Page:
With her bottle-blonde hair freshly blown and makeup done to perfection, Ina Short appeared to have been born into an upper-class lifestyle. She wore a cashmere sweater, designer jeans, and Chanel ballet flats and fit right in with the ladies who lunched at Barney Greengrass, but Dawn knew her mother’s graciousness was pure facade. Underneath, she was a Holocaust survivor who moved to the United States from Poland as a young child. Growing up in the Melrose/Fairfax district, Ina learned Russian and Yiddish as first languages and rarely ventured outside her insular Orthodox community. Initially, she struggled with English, often misusing words, phrasing things incorrectly, and demanding rather than asking. Her rudeness was inadvertent, due to ignorance of intonation and inflection and a limited vocabulary. Over the years she lost her accent and learned proper grammar and Western etiquette, but somehow that didn’t stop her from criticizing instead of commenting. Dawn’s therapist once suggested that her mother’s criticism was a way of showing love. If that was the case, Dawn deduced, her mother must love her a lot.
Ina placed three capers atop a tiny piece of fish perched on a microscopic schmear of low-fat cream cheese on the scooped-out bagel that she had the waitress rescoop, as it had not been sufficiently scooped to her liking the first time, and she studied her daughter from across the table.
“How's the Cobb salad, dear?” she asked, her rehearsed smile extending only so far after a series of fillers and lifts. “Shrimp instead of chicken? Your father would roll over in his grave.”
“Daddy isn't dead.” Dawn replied. She put down her fork, wiped her mouth with her napkin and looked across the table at her mother. This was going to be a long lunch.
“I'm just saying if he were dead, that’s what he'd be doing. This is much worse, because he’s alive to hear about it.”
“He’s only going to hear about it if you tell him,” Dawn replied.
“Is that bacon?” her mother continued, picking at her Nova platter.
“Why did you invite me to lunch?” Dawn asked her mother, who at seventy-two had skin that was tighter and smoother than her own.
“Can’t I have lunch with my daughter?” she answered a question with a question.
“I know you didn’t ask me for lunch just to criticize my eating habits,” Dawn said. Come to think of it, maybe she did.
“I just find it surprising that after all these years...”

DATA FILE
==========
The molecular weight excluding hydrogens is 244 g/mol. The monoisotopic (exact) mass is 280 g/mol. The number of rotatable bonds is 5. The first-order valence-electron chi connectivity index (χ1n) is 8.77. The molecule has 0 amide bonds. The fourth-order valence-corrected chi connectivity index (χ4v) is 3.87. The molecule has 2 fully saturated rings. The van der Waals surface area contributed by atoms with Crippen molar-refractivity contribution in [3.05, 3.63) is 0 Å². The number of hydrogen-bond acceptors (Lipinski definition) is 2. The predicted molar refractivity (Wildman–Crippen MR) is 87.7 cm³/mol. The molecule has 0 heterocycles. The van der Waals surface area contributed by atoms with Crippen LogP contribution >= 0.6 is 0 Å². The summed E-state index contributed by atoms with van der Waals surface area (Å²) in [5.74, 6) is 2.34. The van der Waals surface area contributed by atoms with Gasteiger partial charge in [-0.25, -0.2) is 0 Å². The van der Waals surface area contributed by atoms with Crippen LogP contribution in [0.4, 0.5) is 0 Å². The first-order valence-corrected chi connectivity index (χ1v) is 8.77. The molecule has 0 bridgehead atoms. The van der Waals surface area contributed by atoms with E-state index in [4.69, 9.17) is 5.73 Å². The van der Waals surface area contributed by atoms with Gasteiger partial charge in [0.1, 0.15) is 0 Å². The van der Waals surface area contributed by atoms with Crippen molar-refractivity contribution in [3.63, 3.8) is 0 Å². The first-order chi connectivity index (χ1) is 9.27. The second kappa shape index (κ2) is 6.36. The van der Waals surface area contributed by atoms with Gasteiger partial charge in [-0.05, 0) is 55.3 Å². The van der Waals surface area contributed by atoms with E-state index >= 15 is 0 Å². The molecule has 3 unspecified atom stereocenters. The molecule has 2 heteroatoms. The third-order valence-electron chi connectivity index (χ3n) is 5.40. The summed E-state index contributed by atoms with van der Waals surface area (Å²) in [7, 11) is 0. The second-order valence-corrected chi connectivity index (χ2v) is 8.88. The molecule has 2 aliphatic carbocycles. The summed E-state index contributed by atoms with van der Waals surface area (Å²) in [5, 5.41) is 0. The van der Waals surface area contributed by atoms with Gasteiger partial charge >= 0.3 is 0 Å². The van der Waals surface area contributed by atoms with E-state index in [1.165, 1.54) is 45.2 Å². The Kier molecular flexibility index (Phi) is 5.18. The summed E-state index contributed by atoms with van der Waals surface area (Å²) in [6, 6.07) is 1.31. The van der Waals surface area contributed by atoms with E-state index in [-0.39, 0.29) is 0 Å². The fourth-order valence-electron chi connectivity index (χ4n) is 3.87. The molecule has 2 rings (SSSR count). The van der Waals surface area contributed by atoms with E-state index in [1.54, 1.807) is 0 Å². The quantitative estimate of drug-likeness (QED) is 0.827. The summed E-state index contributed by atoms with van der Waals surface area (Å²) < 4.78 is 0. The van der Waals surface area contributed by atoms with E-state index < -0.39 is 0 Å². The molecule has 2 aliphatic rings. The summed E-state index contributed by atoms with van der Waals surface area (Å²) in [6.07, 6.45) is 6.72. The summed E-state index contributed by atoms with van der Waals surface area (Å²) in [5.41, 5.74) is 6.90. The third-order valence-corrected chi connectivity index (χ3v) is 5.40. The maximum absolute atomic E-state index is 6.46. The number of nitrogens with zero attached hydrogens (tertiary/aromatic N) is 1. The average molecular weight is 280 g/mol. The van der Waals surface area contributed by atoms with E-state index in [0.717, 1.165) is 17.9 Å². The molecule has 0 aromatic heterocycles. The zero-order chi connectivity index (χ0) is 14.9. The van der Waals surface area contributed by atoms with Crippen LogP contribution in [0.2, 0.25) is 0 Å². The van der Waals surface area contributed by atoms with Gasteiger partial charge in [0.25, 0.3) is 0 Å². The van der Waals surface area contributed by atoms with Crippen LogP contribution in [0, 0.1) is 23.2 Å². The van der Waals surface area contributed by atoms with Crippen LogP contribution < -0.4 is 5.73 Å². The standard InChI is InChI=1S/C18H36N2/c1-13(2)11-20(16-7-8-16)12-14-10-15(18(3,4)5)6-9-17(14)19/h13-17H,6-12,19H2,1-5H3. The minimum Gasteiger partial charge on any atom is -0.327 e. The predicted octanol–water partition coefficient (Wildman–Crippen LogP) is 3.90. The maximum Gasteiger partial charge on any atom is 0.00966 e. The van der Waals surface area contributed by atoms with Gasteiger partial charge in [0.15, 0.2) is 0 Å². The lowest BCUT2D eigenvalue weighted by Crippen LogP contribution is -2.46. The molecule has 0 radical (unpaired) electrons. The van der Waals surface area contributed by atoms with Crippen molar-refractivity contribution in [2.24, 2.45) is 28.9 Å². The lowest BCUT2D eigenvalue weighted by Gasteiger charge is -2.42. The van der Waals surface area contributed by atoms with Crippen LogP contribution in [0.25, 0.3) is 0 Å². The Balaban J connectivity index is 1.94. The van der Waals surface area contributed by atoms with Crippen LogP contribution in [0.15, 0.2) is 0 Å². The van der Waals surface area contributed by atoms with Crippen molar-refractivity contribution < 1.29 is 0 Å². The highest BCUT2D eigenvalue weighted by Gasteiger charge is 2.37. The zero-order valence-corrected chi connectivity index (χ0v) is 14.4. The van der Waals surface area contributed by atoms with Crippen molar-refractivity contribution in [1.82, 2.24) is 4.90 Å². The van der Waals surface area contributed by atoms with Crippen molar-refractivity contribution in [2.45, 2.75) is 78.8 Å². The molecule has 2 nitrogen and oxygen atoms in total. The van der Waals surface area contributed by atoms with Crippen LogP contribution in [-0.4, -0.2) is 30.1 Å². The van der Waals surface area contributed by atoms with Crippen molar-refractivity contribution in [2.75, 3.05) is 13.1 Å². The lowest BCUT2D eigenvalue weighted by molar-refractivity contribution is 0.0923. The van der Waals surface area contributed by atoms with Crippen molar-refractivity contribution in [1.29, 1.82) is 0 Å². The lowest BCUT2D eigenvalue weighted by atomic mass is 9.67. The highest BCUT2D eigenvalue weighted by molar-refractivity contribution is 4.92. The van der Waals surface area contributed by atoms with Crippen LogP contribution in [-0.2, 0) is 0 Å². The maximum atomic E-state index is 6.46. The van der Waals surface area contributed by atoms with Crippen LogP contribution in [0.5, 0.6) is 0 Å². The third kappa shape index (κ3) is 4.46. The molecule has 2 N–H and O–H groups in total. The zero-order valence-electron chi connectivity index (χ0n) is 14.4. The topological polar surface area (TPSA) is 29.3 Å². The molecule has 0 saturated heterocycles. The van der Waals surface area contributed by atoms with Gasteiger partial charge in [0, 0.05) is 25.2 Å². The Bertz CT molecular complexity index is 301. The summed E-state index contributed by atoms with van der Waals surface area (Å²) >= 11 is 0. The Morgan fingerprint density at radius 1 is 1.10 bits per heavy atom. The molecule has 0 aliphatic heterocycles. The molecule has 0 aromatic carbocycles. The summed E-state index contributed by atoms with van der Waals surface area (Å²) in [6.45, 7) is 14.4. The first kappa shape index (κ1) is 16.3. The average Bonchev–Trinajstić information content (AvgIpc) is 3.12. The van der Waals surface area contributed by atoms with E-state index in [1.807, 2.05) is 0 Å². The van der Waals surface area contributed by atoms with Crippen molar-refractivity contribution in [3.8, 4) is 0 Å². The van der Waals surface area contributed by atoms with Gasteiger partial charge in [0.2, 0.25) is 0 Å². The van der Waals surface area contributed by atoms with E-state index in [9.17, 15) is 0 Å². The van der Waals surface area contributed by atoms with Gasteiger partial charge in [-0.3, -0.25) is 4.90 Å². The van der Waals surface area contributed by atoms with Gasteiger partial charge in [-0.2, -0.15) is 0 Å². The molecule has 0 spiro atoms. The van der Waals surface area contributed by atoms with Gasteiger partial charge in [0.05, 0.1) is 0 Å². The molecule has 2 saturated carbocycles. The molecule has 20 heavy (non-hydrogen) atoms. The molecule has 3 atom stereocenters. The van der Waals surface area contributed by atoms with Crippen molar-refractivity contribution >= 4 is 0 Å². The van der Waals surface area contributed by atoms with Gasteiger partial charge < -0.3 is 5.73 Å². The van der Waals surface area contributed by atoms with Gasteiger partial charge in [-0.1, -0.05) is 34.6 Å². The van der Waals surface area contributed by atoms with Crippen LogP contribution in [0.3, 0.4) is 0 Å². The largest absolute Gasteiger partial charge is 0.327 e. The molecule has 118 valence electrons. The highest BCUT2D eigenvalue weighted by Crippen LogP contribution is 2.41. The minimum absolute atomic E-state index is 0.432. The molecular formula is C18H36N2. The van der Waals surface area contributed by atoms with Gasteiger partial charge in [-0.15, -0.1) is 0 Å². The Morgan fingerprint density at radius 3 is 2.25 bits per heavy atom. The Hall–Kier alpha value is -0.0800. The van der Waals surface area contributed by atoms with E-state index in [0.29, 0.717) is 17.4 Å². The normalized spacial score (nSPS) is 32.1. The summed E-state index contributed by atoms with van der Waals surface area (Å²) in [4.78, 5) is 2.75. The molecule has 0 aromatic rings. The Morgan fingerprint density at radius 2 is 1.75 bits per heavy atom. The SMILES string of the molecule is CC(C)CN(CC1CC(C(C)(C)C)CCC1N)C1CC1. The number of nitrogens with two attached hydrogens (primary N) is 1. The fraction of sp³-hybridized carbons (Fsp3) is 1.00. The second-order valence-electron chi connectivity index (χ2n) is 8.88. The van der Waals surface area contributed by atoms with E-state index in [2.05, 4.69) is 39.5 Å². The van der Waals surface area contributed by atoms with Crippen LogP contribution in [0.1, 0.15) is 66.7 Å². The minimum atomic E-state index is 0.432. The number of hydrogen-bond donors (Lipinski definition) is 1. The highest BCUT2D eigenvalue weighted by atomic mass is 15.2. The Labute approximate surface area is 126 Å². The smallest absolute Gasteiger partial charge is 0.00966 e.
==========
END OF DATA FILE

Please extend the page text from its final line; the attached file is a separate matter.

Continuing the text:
“Mother, give it a rest! I don’t keep kosher. Neither do you.”
“Is that a new suit?” She changed the subject.
Sensing disapproval in her mother’s voice, Dawn took a moment to examine herself. Her skirt was above the knee, but still appropriate in length.
“What is wrong with my suit?”
“Red?” her mother sighed. “It’s a little gauche.”
Dawn clenched her jaw so tight her teeth squeaked. One more lunch with her mother and she’d wind up at the orthodontist. She was no longer hungry.
“Why aren’t you eating? Have you lost weight? You look thin.”
Thin? That was the pot calling the kettle black. Her mother was a toothpick and lived off coffee and bran muffins, the food equivalent to Liquid Plumber. It was no wonder Dawn had suffered from an eating disorder in her teens. She had been in and out of the hospital and therapy, and caused endless grief for her parents, who never understood the part they played in her illness. The doctor had said Dawn’s anorexia was a means of having some control over her life. He never knew the half of it. After ten years of starving herself, Dawn managed to overcome her eating disorder, but she still suffered emotionally, and exposing herself to her mother was like picking a scab that had never fully healed.
“I’ve been the same weight for twenty years,” Dawn said, defensively.
“It’s hard to get pregnant if you are underweight.”
“Who said anything about getting pregnant?”
“You’re getting a little long in the tooth, dear. Women over forty have difficulty conceiving.”
In a few months, Dawn would be forty-three, and she didn’t even have a boyfriend. Her brother, Daniel, was forty-five and married to Melanie, a thirty-seven-year-old blonde shiksa and former Second Runner-Up Miss Arkansas. Dawn’s mother couldn’t get over a traif-laden Cobb salad, but with open arms welcomed Miss Second Runner-Up into her faux Orthodox world when she converted to Judaism, changed her name to Miriam, and subsequently gave birth to blue-eyed towheaded twins – boys, no less. Avram and Mordechai. Who names her son Mordechai? Nearing the end of their terrible twos, the boys were known as Avi and Morrie and were spoiled rotten by their bubbie. Dawn had a tough act to follow, and some days she just wanted to throw in the towel, move far away from her family, and start life over. Truth be told, she had wanted to do that as long as she could remember.